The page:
Visual Commerce: From Selfie to Sold
Over the past few years the “selfie” has risen in popularity on social media sites like Facebook, Instagram, Pinterest and Twitter, giving users an opportunity to solicit feedback from followers based on the number of "Likes" (or disregards) generated by the post. According to a recent study conducted by social shopping site Shopa, one in seven women snap selfies when trying on new outfits or clothing accessories, and wait for an average of two likes before finalizing their purchase decision.
Social media users aren’t the only ones recognizing the value of selfies; savvy retailers and CPG (consumer packaged goods) manufacturers are, too. Through the use of hashtags and application programming interfaces (APIs), retailers and manufacturers can identify pictures and videos of customers using and promoting their products, and then procure that content into their own marketing and loyalty campaigns.
Specialty retailers such as J Brand Jeans are getting customers to post pictures and videos of themselves wearing their favorite pair of J Brand Jeans on popular social media sites using hashtags like #InMyJBRAND, which the retailer then uses on its website to optimize the buying process for visitors.
Capturing and using social media posts in this manner, known as visual commerce, has huge potential to help companies overcome the hurdles of shopping for noncommodity products, such as apparel, cosmetics and jewelry. These items require more data points than stock photos and basic product descriptions can offer. By pulling in authentic photos and videos of customers “experiencing” these products, it builds credibility and lessens buyers’ apprehensions.
To optimize their visual commerce initiatives, savvy retailers and manufacturers adopt the following best practices:
- Reward desired behavior. In addition to asking customers to use a specific hashtag when giving positive feedback about a product, it’s important to amplify desired behavior by tying it to a loyalty program or reward. For example, every time a customer uses the specific hashtag, they could be entered into a drawing or receive bonus points applied to a loyalty program.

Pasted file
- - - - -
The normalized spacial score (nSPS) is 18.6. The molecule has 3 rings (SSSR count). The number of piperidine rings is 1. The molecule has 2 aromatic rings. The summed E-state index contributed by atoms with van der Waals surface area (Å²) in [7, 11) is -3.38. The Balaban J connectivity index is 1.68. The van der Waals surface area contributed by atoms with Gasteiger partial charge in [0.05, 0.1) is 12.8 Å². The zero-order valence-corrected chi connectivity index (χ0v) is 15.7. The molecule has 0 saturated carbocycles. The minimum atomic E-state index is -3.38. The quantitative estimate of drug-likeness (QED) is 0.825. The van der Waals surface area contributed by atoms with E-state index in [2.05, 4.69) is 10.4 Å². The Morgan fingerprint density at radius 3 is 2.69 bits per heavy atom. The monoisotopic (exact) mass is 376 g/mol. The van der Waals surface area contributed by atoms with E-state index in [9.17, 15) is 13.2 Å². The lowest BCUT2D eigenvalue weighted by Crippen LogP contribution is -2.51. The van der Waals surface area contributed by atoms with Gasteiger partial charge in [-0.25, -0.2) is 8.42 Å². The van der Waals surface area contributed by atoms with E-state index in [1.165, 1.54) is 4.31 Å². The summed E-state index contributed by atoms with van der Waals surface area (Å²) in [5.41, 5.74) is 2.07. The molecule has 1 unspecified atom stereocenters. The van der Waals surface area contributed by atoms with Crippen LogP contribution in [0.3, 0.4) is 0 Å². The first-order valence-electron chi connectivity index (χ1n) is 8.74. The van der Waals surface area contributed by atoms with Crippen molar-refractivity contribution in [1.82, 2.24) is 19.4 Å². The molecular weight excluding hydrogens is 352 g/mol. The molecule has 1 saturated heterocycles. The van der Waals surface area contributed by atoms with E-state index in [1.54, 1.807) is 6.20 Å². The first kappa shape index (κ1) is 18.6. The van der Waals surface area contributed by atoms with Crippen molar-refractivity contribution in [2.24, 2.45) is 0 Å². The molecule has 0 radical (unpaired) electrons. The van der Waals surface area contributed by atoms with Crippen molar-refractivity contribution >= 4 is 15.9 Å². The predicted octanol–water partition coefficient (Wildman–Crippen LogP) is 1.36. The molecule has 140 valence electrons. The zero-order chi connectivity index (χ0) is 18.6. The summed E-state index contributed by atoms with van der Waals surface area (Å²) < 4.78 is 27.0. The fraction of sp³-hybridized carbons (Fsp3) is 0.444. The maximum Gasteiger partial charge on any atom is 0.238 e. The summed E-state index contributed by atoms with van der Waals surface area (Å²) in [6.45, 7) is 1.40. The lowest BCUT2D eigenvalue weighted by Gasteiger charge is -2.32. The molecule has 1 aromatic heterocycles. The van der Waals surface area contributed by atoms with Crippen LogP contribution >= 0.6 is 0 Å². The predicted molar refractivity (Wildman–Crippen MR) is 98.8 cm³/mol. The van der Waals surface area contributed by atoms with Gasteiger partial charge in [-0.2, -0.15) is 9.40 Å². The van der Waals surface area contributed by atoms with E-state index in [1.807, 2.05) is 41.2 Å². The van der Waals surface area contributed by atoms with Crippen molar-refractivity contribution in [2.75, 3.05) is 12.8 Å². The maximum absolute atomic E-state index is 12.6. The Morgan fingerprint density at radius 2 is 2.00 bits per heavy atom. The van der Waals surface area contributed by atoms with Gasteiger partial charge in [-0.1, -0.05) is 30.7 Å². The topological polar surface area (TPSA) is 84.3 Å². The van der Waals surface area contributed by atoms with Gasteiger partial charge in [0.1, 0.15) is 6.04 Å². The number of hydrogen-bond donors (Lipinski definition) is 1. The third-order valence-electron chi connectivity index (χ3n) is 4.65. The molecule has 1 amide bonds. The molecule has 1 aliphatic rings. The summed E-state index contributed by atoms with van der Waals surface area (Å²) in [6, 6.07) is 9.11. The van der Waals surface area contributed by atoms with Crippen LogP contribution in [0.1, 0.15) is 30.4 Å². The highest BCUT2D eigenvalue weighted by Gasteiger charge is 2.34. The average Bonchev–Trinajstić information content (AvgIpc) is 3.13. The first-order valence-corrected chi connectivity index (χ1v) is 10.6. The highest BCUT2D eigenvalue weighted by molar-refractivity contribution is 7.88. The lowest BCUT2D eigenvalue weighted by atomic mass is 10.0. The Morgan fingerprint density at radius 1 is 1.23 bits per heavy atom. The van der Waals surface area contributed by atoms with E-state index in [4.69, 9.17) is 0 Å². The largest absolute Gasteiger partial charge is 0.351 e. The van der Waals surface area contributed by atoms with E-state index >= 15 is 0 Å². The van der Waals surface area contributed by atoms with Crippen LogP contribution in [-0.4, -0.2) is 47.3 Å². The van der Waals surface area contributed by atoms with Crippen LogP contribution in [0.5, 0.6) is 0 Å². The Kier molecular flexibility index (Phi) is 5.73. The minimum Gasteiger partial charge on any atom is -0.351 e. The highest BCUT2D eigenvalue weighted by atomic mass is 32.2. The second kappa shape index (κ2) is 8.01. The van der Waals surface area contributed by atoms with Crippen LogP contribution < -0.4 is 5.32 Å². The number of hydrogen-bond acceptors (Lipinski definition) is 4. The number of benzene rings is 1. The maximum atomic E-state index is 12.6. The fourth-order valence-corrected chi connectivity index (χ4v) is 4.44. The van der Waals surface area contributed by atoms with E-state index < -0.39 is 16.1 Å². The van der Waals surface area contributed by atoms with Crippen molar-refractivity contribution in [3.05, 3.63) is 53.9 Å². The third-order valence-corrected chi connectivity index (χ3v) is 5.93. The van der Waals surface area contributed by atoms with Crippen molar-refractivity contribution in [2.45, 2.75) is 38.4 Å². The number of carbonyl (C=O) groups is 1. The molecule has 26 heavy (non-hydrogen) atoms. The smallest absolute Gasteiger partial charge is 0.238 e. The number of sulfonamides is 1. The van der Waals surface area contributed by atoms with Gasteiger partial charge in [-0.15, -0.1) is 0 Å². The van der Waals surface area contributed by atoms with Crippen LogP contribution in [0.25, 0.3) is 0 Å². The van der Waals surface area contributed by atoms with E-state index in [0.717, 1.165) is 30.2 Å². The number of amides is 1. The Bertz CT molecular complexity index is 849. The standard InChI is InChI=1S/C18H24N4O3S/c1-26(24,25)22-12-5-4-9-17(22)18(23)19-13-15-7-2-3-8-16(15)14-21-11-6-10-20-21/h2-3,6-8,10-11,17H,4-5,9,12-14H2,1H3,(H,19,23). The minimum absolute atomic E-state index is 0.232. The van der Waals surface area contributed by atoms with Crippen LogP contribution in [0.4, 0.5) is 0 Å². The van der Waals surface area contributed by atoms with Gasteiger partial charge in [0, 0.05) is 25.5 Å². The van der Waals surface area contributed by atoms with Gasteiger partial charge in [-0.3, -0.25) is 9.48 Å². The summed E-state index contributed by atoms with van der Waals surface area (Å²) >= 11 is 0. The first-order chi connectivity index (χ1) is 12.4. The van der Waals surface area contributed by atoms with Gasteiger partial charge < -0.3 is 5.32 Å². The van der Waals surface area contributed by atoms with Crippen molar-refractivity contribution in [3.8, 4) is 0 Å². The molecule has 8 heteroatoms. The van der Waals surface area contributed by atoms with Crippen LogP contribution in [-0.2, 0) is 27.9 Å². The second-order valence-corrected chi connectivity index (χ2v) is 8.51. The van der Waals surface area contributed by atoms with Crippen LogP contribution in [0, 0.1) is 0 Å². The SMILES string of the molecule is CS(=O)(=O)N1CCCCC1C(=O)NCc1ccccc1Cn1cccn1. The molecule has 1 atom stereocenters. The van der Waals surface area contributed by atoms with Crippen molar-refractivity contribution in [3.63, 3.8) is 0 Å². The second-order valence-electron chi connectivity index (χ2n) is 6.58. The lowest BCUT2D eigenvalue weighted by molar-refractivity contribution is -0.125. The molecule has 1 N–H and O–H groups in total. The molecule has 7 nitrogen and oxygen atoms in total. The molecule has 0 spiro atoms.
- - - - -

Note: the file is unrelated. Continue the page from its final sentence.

- Showcase social content on your product page. Having customers engaging with your brand on social media sites is good, but it’s even better if you can integrate those activities with your website. Specifically, you’ll want to pull images and video clips onto your product pages.
- Be discerning. Recognize that you’re going to have more responses than you need. Just like a Google search, only the first-page results are going to be seen by site visitors, so you don’t want to blindly pull tagged content onto your site. Choose the top photos and videos (based on number of likes or shares) that best represent your product. Keep in mind, too, that a photo posted two months ago may deserve a higher placement on your product page than one that was posted 10 minutes ago.
- Measure your performance. It’s important to aggregate data across all social media sites to draw correlations between visual commerce activity and sales. With the pace and volume of data generated by social media activity, it’s futile to manually pull data from each site. It’s better to build a content aggregation platform that automatically pulls data from each site and allows you to run meaningful reports, or select a solution from a company that specializes in social media content management.
- Make it mobile friendly. The majority of traffic on social media sites now comes from mobile devices, so make sure your visual commerce strategy takes into account small screens and bandwidth restrictions. Furthermore, you’ll want to make it as easy as possible for mobile shoppers to click on a desired photo or video and purchase the corresponding product without having to open new web pages.
- Stay legal. Getting customer permission for thousands of photos/videos manually is impossible, which is why it’s essential to be sure to use a content management system that automates this process using a hashtag response (e.g., #yesJBrand). This is also important for maintaining an audit trail of your content.
In addition, it's essential to keep in mind that each social media component is tied to a larger picture. Your best customers are advocates who refer friends, write reviews, participate in contests, and engage in many more activities. Sharing images and videos is just one of many activities these advocates perform on your behalf.
It's feasible that the person referring a friend to your company on LinkedIn is the same person posting a review on Twitter and sharing with friends on Facebook. To be successful, you must avoid treating these activities as separate silos. Your customers will appreciate not receiving multiple emails for each activity they perform, and you’ll experience myriad benefits as your most loyal and socially active customers take your business to new heights.
Al Lalani is chief strategist for Social Annex, a customer loyalty and customer advocacy company.